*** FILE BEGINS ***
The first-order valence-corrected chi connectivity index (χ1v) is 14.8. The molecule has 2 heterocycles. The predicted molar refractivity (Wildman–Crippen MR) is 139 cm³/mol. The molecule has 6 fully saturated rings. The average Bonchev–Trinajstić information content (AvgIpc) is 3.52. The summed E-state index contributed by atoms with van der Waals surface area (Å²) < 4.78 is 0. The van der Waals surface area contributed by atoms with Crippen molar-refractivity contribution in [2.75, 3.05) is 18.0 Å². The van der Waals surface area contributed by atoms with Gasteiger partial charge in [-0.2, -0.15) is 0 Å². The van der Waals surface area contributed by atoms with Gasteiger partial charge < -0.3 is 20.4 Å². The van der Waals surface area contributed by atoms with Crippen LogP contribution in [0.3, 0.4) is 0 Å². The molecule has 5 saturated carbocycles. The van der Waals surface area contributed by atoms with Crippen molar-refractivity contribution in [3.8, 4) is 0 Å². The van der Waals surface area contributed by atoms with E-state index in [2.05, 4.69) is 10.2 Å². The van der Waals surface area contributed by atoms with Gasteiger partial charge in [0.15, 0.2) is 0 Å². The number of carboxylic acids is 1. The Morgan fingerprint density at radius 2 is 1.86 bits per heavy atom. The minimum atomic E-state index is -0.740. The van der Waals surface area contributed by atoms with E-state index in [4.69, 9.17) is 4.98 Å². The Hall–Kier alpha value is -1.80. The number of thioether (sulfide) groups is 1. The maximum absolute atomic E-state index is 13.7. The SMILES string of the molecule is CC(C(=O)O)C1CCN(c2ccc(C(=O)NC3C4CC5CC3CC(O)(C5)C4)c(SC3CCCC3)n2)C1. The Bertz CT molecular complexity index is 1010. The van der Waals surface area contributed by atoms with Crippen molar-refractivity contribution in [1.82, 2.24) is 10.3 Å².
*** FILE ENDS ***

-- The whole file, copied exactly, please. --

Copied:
The first-order valence-corrected chi connectivity index (χ1v) is 14.8. The molecule has 2 heterocycles. The predicted molar refractivity (Wildman–Crippen MR) is 139 cm³/mol. The molecule has 6 fully saturated rings. The average Bonchev–Trinajstić information content (AvgIpc) is 3.52. The summed E-state index contributed by atoms with van der Waals surface area (Å²) < 4.78 is 0. The van der Waals surface area contributed by atoms with Crippen molar-refractivity contribution in [2.75, 3.05) is 18.0 Å². The van der Waals surface area contributed by atoms with Gasteiger partial charge in [-0.2, -0.15) is 0 Å². The van der Waals surface area contributed by atoms with Gasteiger partial charge < -0.3 is 20.4 Å². The van der Waals surface area contributed by atoms with Crippen LogP contribution in [0.3, 0.4) is 0 Å². The molecule has 5 saturated carbocycles. The van der Waals surface area contributed by atoms with Crippen molar-refractivity contribution in [3.8, 4) is 0 Å². The van der Waals surface area contributed by atoms with E-state index in [2.05, 4.69) is 10.2 Å². The van der Waals surface area contributed by atoms with Gasteiger partial charge in [0.15, 0.2) is 0 Å². The number of carboxylic acids is 1. The Morgan fingerprint density at radius 2 is 1.86 bits per heavy atom. The minimum atomic E-state index is -0.740. The van der Waals surface area contributed by atoms with E-state index in [4.69, 9.17) is 4.98 Å². The Hall–Kier alpha value is -1.80. The number of thioether (sulfide) groups is 1. The maximum absolute atomic E-state index is 13.7. The SMILES string of the molecule is CC(C(=O)O)C1CCN(c2ccc(C(=O)NC3C4CC5CC3CC(O)(C5)C4)c(SC3CCCC3)n2)C1. The Bertz CT molecular complexity index is 1010. The van der Waals surface area contributed by atoms with Crippen molar-refractivity contribution in [1.82, 2.24) is 10.3 Å².